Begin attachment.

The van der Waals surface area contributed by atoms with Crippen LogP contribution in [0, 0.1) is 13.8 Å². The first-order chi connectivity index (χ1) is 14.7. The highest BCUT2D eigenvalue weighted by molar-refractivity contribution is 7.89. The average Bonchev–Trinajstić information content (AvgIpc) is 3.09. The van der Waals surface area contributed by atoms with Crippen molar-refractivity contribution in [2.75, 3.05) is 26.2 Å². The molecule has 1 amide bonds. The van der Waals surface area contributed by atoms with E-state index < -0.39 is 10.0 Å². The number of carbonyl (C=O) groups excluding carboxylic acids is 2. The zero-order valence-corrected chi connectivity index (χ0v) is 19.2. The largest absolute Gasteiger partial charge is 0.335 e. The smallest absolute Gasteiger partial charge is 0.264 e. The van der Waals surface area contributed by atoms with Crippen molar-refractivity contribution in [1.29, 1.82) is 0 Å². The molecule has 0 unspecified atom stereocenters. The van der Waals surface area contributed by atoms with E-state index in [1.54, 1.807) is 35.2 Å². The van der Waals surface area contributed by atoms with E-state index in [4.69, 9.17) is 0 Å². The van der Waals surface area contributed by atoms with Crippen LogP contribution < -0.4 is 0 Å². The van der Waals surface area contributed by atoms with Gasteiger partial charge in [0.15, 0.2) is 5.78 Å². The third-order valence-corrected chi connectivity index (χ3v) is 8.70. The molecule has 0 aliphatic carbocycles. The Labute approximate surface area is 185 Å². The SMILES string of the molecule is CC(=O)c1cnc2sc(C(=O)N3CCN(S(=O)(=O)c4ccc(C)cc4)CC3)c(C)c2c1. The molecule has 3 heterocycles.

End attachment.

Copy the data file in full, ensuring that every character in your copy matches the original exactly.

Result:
The van der Waals surface area contributed by atoms with Crippen LogP contribution in [0, 0.1) is 13.8 Å². The first-order chi connectivity index (χ1) is 14.7. The highest BCUT2D eigenvalue weighted by molar-refractivity contribution is 7.89. The average Bonchev–Trinajstić information content (AvgIpc) is 3.09. The van der Waals surface area contributed by atoms with Crippen molar-refractivity contribution in [2.75, 3.05) is 26.2 Å². The molecule has 1 amide bonds. The van der Waals surface area contributed by atoms with E-state index < -0.39 is 10.0 Å². The number of carbonyl (C=O) groups excluding carboxylic acids is 2. The zero-order valence-corrected chi connectivity index (χ0v) is 19.2. The largest absolute Gasteiger partial charge is 0.335 e. The smallest absolute Gasteiger partial charge is 0.264 e. The van der Waals surface area contributed by atoms with Crippen molar-refractivity contribution in [1.29, 1.82) is 0 Å². The molecule has 0 unspecified atom stereocenters. The van der Waals surface area contributed by atoms with E-state index in [1.54, 1.807) is 35.2 Å². The van der Waals surface area contributed by atoms with E-state index in [4.69, 9.17) is 0 Å². The van der Waals surface area contributed by atoms with Crippen LogP contribution < -0.4 is 0 Å². The van der Waals surface area contributed by atoms with Gasteiger partial charge in [0.15, 0.2) is 5.78 Å². The third-order valence-corrected chi connectivity index (χ3v) is 8.70. The molecule has 0 aliphatic carbocycles. The Labute approximate surface area is 185 Å². The SMILES string of the molecule is CC(=O)c1cnc2sc(C(=O)N3CCN(S(=O)(=O)c4ccc(C)cc4)CC3)c(C)c2c1. The molecule has 3 heterocycles.